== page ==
How and When to Conduct User Experience Research

We rely on our pasts to shape our futures as a species. We experience a wide range of emotions as we go through the environment, from shock at a rapid shift to fear of the unknown to wonder at greatness. There is no separation between the human situation and the personal development that results from engagement with the world.

Don Horman, author of the best-seller “The Design of Everyday Things,” is credited with popularising the term “user experience” (UX) in the 1990s. In his view, design serves as a channel of interaction between the creator and the recipient of software. Therefore, the way our product is presented affects users’ impressions of it and their overall experience.

The goal of user experience (UX) design is to put the user’s needs first, and to create an environment that makes the client feel and act in a certain manner. User experience design stands in sharp contrast to methodologies that put performance and utility first.

The advent of the smartphone is a great example of how two ecosystems can be functionally identical, yet have a unique vibe. Android and iOS both offer a great user experience, but there is something about each one that makes it stand out. This is difficult to put into words, but it is definitely something that users notice.

It could be easy to assume that UX is only about how a product looks or how easy it is to use. While this is partially true, UX is much more than that. Understanding the emotions we want to evoke in our consumers and intentionally crafting environments that foster those emotions is essential.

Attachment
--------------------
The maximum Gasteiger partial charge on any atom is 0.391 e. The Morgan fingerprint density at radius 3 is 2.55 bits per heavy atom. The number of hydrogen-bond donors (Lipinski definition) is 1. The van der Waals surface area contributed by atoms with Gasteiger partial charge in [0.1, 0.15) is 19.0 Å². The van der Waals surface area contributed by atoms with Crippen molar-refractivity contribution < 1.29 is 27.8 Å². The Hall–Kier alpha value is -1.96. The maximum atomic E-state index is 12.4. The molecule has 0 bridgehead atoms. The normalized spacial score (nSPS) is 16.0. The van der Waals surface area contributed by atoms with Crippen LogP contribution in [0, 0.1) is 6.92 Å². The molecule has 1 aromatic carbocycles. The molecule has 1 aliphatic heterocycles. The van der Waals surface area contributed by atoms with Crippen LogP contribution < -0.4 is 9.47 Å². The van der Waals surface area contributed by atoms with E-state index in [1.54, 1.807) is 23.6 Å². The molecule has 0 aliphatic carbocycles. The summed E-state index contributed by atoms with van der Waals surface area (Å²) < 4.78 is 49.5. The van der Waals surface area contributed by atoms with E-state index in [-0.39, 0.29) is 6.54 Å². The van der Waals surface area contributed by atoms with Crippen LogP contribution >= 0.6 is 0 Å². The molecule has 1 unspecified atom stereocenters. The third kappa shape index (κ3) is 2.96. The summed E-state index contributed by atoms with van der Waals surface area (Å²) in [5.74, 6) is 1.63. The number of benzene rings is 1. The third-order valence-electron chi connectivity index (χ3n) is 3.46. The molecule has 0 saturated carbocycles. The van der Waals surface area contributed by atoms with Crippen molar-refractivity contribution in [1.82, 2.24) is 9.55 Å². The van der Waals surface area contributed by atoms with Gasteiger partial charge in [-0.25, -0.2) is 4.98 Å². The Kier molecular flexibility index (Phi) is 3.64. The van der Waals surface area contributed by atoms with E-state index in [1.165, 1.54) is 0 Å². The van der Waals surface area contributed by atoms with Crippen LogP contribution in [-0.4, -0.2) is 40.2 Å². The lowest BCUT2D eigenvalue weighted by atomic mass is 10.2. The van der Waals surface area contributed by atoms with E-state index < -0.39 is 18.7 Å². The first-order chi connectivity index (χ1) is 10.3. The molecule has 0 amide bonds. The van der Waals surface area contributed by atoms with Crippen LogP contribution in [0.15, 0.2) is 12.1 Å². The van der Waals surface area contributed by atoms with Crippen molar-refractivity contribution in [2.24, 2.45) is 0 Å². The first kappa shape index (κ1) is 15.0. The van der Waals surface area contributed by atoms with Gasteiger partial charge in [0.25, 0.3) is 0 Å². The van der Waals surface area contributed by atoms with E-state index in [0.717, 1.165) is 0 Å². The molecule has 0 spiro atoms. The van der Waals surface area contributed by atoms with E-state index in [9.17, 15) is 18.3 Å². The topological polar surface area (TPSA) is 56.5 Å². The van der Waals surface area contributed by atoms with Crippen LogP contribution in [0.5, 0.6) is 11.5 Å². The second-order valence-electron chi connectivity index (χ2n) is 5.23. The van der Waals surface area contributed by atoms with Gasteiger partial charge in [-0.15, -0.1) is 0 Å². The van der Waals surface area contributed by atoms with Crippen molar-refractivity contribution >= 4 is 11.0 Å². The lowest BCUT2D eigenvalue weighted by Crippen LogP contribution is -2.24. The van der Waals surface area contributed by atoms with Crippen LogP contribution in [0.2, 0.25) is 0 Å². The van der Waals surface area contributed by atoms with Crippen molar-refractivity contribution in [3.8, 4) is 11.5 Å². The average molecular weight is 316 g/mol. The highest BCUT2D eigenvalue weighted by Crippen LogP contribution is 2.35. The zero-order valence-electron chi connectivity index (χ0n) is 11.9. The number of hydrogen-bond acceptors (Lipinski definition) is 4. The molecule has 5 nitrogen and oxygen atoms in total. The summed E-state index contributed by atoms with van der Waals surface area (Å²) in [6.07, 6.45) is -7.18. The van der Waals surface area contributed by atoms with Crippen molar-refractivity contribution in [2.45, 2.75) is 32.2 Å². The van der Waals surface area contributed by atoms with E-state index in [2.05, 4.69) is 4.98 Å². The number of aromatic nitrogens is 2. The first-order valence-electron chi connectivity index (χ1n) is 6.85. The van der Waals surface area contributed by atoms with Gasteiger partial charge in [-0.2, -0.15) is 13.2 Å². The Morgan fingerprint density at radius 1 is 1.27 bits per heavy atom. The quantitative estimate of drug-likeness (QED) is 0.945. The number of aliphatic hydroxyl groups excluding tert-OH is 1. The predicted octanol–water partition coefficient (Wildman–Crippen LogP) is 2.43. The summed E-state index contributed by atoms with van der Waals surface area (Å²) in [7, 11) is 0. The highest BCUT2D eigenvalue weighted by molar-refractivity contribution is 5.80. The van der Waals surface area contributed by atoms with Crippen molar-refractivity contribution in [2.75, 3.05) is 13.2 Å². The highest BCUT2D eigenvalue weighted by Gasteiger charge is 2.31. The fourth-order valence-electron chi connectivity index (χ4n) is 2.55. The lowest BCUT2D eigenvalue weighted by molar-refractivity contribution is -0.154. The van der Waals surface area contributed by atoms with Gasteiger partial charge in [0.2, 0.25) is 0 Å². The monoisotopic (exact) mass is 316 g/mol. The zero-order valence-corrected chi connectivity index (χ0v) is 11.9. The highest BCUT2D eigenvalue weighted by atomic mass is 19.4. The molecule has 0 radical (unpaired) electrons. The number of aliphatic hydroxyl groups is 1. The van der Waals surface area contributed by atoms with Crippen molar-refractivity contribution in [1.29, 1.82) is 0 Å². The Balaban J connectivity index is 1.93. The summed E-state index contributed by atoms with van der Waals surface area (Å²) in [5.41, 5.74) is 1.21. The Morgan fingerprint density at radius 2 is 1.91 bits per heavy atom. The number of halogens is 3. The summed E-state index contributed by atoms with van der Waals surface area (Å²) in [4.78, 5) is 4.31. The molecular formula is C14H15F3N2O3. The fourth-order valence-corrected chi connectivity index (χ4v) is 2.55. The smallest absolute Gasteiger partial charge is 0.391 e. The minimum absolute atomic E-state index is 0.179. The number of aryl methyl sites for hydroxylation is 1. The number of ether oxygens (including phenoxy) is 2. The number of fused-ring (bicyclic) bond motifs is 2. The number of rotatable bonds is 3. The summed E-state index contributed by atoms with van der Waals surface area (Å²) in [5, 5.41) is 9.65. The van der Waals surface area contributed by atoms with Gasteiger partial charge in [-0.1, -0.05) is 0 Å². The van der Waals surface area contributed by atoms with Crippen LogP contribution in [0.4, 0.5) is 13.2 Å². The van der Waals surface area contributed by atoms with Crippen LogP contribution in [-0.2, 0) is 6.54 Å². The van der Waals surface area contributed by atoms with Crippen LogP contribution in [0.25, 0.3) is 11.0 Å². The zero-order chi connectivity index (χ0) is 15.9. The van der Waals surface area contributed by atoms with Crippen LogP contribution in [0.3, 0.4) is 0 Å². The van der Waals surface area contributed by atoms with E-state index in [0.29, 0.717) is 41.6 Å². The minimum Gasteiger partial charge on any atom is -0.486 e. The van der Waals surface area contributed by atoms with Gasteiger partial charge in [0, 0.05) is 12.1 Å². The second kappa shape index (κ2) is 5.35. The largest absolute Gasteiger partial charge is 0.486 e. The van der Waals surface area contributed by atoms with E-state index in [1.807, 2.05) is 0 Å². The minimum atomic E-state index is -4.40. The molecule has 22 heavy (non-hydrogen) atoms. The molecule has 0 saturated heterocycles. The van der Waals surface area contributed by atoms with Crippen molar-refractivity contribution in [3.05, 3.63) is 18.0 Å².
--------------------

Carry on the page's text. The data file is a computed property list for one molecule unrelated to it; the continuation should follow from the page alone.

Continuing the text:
The aim of many video games is to make the player feel scared, and this is something that the designers take into account when creating the game. They may use a number of methods to create a feeling of unease and tension in the player, such as a confusing interface, a lack of clear instructions, or dim lighting.

However, the user may instead feel rage and annoyance if the game’s menu is difficult to use, if the game’s performance is poor, or if there are bugs that break the player’s immersion in the game’s environment. Horman emphasizes that this is the case, explaining that UX design is achieved when our goals and the user’s experience with the product are in harmony.

That begs the question: what do people really want?

At best, the horror game illustration is an exception to the rule. Users are prone to satisficing, as put out by Steven Krug in his book Don’t Make Me Think. That is to say, we have a natural preference for things that make us happy or alleviate our pain.

Unless we are driven by obstacles (such as those in a game), we usually choose whatever would make our daily lives simpler, and then we add good characteristics to our decision after the fact.